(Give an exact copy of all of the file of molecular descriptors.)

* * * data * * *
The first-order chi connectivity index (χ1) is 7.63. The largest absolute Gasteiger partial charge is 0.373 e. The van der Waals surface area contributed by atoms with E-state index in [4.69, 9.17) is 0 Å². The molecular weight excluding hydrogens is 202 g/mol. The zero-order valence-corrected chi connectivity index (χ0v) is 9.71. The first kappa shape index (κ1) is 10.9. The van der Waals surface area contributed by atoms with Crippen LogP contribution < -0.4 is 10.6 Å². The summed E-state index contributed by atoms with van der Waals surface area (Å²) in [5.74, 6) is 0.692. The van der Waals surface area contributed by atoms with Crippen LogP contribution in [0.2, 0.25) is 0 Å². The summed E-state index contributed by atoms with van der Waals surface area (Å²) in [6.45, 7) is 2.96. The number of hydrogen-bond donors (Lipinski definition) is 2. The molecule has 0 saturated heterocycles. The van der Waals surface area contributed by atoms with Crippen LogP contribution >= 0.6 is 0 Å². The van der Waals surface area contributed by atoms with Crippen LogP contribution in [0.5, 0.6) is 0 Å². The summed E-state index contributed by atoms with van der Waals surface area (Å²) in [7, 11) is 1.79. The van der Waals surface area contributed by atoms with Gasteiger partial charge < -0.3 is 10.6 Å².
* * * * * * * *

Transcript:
The first-order chi connectivity index (χ1) is 7.63. The largest absolute Gasteiger partial charge is 0.373 e. The van der Waals surface area contributed by atoms with E-state index in [4.69, 9.17) is 0 Å². The molecular weight excluding hydrogens is 202 g/mol. The zero-order valence-corrected chi connectivity index (χ0v) is 9.71. The first kappa shape index (κ1) is 10.9. The van der Waals surface area contributed by atoms with Crippen LogP contribution < -0.4 is 10.6 Å². The summed E-state index contributed by atoms with van der Waals surface area (Å²) in [5.74, 6) is 0.692. The van der Waals surface area contributed by atoms with Crippen LogP contribution in [0.2, 0.25) is 0 Å². The summed E-state index contributed by atoms with van der Waals surface area (Å²) in [6.45, 7) is 2.96. The number of hydrogen-bond donors (Lipinski definition) is 2. The molecule has 0 saturated heterocycles. The van der Waals surface area contributed by atoms with Crippen LogP contribution >= 0.6 is 0 Å². The van der Waals surface area contributed by atoms with Crippen LogP contribution in [0.5, 0.6) is 0 Å². The summed E-state index contributed by atoms with van der Waals surface area (Å²) in [7, 11) is 1.79. The van der Waals surface area contributed by atoms with Gasteiger partial charge < -0.3 is 10.6 Å².